China Silk. A term applied to the plain silks woven in China, Japan and India on the primitive hand looms of those countries. The warp and weft are identical in size and color, and are woven in evenly, producing a beautiful natural luster. Real China silk is easily recognized on account of the imperfections which always mark hand-spinning and hand-weaving; some of the threads being heavier than others, a somewhat irregular or " faulty " surface is produced. The bulk of these fabrics come from China and Japan, India silk being almost a myth, so little of it is made and so little sold. Choice in the market lies practically between the products of China and Japan, about nine-tenths being from China. The difference between these two is not seen by the casual observer. The weave of Japan is smoother, softer in quality and much more beautiful. They wear about equally well and there is no perceptible difference in the price, the range in both being from 50 cents to $3, the latter price being for an extraordinary quality, a yard wide. The usual width is twenty-six inches.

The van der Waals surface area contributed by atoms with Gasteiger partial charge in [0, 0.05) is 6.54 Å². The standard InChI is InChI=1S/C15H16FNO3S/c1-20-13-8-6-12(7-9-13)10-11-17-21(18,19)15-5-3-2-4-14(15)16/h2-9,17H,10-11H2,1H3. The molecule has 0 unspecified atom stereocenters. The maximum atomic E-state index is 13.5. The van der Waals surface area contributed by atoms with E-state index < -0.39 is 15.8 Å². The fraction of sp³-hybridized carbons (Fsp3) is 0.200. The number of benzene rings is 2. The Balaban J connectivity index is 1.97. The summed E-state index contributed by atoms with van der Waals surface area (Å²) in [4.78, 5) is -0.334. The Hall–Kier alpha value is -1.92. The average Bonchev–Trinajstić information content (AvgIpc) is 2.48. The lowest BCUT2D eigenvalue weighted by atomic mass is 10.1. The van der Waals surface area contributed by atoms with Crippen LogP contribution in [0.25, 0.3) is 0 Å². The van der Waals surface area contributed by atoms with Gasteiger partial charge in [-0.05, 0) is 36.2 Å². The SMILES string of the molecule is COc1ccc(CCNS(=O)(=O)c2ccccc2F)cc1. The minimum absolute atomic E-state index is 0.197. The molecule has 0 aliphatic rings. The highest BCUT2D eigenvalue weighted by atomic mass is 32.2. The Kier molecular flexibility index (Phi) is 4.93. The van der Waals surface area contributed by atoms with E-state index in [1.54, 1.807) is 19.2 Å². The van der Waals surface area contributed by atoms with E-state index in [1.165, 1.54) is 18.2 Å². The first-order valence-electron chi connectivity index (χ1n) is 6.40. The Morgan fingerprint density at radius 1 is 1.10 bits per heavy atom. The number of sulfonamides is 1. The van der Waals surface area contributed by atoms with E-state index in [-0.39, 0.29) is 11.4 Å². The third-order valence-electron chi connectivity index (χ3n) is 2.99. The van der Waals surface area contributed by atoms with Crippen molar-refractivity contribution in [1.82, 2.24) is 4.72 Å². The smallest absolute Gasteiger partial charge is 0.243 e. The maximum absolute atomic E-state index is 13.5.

Many persons confound the China and India silks. The China silks are distinguished by their somewhat coarse, irregular threads and by their softness. The India silks have more body and a more even surface, and are better adapted for long outside garments, traveling dresses and petticoats, as they shed the dust; the Chinas are eminently fitted for tea gowns and under-clothing which is to be worn next to the skin, as it laundries welL Almost every city and country town in China is largely devoted to the cultivation of the silk worm, which is carried on usually by young girls. Frequently along some of the narrowest streets of the over-populated cities may be heard the clatter of the loom and the rattle of the shuttle in a little bit of a half-lighted establishment, the door of which is scarcely five feet from that of the opposite shop. A loom stands on each side of the entrance, and the weavers at work are well-nigh in the street, if the paths between the houses may be termed such. This is a characteristic silk factory of that interesting country. Two men working hard all day weave only about three or four yards of "China silk," and get for their day's work about twenty cents. The name " China silk " has also been adopted in the United States recently for a class of machine-woven silks made in imitation of the more serviceable hand-loom product. These imitations are three inches narrower in width and lack the soft quality of the eastern fabrics, and are also free from the imperfection of uneven threads. Both the hand-wrought and power-wove varieties are printed in much the same fashion as calico. When the figure is white upon a dark ground the silk is bleached, then run between rollers that print the ground, leaving the figure blank. Colored figures on white or light grounds simply reverse the process. Complex patterns, employing many colors, have a separate roller and printing for each tint.